“I fail trade brass twelve days. Me not one tonight on table no meat,” Liam shot right back, his face shifting so that his cheeks were pushed up and his eyes angled slightly.  He appeared amused, although the expression was odd on his alien face.
Ondry felt the familiar warmth of traded insults.  It was the universal language of traders. “Perhaps you do not know where to sell your goods.  You stand in the rain and offer people water.”
Liam made a strange sound with air rushing out his mouth as he made a series of little noises that did not seem to have enough syllables to be words.  “Maybe you right,” he agreed, his eyes angled up in fondness.
Ondry found himself caught off guard.  He had not expected Liam, human trader, to embrace his own youth or foolishness.
“But tomorrow he trades playsa and not sits with brass undesirables,” Liam finished.
For a creature who could not speak Rownt well, Liam communicated quite effectively, Ondry thought.  And it was certainly true that Liam’s position was improved. Humans did not have free access to the planet, so Liam could not show up at Hyst’s home and offer him the goods.  Perhaps this was a mutually beneficial trade.  Certainly if Ondry wished to earn his nutu status, he had to begin to think in terms of long-term trades that profited everyone, and he had to develop a reputation for the same.
“Go get your container, young one.  Help me carry these to the warehouse.”
Liam’s lips pulled tight and thinned out so that they almost looked normal. Almost.  Liam didn’t even complain about being called young.  He simply gave a deep nod and then ran back into the plaza to gather up the other goods.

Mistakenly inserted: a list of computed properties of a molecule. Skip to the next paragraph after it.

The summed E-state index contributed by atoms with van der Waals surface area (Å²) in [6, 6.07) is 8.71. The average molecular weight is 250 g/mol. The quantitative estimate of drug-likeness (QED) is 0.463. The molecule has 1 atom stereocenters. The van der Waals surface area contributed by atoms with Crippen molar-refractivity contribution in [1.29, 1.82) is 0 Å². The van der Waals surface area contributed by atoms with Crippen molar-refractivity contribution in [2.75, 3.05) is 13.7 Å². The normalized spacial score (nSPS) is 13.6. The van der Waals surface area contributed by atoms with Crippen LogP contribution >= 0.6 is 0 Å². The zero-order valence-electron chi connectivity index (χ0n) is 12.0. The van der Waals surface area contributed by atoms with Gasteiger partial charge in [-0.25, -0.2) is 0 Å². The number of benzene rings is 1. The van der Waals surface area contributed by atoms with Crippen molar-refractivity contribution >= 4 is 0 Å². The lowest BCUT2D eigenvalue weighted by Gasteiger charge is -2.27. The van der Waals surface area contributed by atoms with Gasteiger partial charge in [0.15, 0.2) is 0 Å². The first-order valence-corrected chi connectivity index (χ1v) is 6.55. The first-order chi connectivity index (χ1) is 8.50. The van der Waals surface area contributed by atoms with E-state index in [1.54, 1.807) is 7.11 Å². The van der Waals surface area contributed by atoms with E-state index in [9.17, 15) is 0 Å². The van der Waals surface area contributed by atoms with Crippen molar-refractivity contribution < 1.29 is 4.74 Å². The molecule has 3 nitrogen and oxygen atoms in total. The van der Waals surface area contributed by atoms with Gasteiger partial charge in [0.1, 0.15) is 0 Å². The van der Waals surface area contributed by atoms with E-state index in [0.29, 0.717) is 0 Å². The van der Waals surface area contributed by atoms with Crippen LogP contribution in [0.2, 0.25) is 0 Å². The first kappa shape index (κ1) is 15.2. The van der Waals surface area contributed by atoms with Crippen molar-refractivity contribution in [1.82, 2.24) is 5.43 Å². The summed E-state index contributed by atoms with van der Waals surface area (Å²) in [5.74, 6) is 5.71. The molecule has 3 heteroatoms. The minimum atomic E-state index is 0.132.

The pottery trader came outside, and leaned against one of the trellises.  “He is not like the other humans.”
“No,” Ondry agreed.  “He is not.”
He was something more interesting, and Ondry was curious just what he might be hiding under all that atrocious grammar.

You hear that? That noise right there?

That's the sound of the entire clubhouse going "squeeeee!"


Thank you so much, Lyn, for the amazing bonus scene! 


  1. Yummy and funny. Nice breakfast treat, thanks.

  2. Oh, nice. I love getting Ondry's POV there. I love this book - one of my my favorite interspecies relationships.

  3. Happy, happy me :D I loved the original story and that was a lovely addition for my memories :D

  4. A story from Ondry's POV! What a treat! The original story makes me so happy every time I read it. Thank you!

  5. I love this glimpse into Ondry's first meeting with Liam. I enjoyed seeing how Ondry interpreted Liam's facial expressions, and what he thought of his trading skills. A great treat. Thanks!

  6. Awesome, thank you Lyn!